The departure of Jesus inaugurates the beginning of the church -- the gift of the Holy Spirit at Pentecost and the beginning of the worldwide mission.In addition to the significance of the ascension for Luke’s story and theology, these opening verses focus as much on the response of the disciples to Jesus as they do on his words and deeds.This second section contains two parts and each one concludes with a reproof of and a promise to the disciples.
The phrase, “into the sky” (or “heaven”), occurs four times in rapid succession emphasizing that Jesus is taken from the eyes of the disciples and thus from the audience’s “visual” field.
In Acts , the two messengers ask: “Galileans, why are you standing (there) staring at the sky?
” Again, just as the disciples’ words seemed reasonable in their question to Jesus, so also their actions seem most natural.
Matthew ); and a promise (1:8a): “But you will receive power when the Holy Spirit comes upon you and you will be my witnesses.” This empowerment will enable the disciples to engage in a world-wide mission, “beginning in Jerusalem, throughout Judea and Samaria, and to the end of the earth” (1:8b; cf. Likewise, at the conclusion of Acts 1:9–11, we read the angelic response in two parts: a reproof (a): “Galileans, why are you standing (there) looking at the sky?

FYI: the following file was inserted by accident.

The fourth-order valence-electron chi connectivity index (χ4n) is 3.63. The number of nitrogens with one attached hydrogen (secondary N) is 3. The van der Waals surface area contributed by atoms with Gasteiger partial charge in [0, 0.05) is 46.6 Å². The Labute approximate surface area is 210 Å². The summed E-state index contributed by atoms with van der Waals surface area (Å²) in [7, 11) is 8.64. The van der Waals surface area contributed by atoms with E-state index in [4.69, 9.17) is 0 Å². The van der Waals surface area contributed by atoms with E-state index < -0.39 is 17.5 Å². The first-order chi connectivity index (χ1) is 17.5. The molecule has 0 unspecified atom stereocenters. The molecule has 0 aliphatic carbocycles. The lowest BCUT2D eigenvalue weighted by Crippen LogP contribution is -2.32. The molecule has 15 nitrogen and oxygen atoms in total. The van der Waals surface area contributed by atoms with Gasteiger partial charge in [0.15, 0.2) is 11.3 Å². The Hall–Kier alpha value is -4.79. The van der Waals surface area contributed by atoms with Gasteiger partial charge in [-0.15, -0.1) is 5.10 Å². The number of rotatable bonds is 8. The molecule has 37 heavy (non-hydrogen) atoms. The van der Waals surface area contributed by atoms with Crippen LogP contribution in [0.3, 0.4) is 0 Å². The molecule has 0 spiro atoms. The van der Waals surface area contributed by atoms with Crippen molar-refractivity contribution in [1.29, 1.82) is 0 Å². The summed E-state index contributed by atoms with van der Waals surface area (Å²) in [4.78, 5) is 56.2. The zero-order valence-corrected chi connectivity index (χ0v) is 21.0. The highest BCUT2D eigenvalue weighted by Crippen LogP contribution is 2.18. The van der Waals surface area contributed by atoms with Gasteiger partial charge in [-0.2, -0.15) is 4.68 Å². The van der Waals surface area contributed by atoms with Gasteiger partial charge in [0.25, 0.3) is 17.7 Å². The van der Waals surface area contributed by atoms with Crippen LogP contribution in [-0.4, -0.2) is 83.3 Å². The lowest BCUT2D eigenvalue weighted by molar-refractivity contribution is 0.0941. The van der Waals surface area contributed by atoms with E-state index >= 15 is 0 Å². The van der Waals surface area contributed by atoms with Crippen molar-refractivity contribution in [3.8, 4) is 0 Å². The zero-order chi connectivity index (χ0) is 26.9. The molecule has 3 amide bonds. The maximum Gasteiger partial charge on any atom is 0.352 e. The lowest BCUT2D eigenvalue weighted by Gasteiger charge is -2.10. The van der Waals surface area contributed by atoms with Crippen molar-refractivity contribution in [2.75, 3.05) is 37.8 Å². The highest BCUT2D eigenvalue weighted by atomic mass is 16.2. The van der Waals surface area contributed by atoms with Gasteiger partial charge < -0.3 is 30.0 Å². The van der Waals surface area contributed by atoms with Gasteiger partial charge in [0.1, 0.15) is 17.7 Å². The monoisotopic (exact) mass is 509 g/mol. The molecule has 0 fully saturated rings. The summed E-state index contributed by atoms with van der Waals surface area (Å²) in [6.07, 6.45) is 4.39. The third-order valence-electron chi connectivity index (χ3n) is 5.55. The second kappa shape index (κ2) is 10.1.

” and a promise (b): “This Jesus, who was taken up from you into the sky, will come (back) in the very same manner that you saw him go into the sky” (cf. Despite the reproaches, both dialogues end with promises to the disciples, thus inviting a favorable judgment of the disciples by the audience.
The dating of the Pentecost requires that the hiatus between Easter and Pentecost be filled -- this Luke does by the forty days of instruction.Through being taught by the risen Lord, praying together with one accord, and performing the delicate and crucial task of selecting Judas’s replacement without incident, the formal features of the opening scene depict the disciples as informed, spiritually mature, and administratively equipped -- all signs that they are prepared to undertake the task of worldwide mission which lies before them (cf. When Jesus ascends, his ascent into heaven is described in “earth-bound” terms, not as a heavenly journey in which the narrator accompanies the hero (as is the case in many heavenly journeys in late antiquity).Its place in Christian tradition, however, has been securely fixed by its prominent role in Christian creeds and confessions.A myriad of creeds and confessions echo the claim of the Niceno-Constantinopolitan Creed that Christ “ascended into heaven.” Although there are NT references and allusions to Christ’s ascension (e.g., Luke -53; John ; Ephesians 4:8-10; 1 Timothy ), only Acts 1 provides a full narrative of the event.Both Jewish (e.g., 2 Kings 2:9–11) and Greco-Roman (e.g., Plutarch, Likewise, the ascension of Jesus functions to underline the exaltation of Jesus.It is the fitting conclusion to the ministry of Jesus (so Luke –53); more importantly, here, it is the foundation of the church which makes the life of the church both possible and intelligible.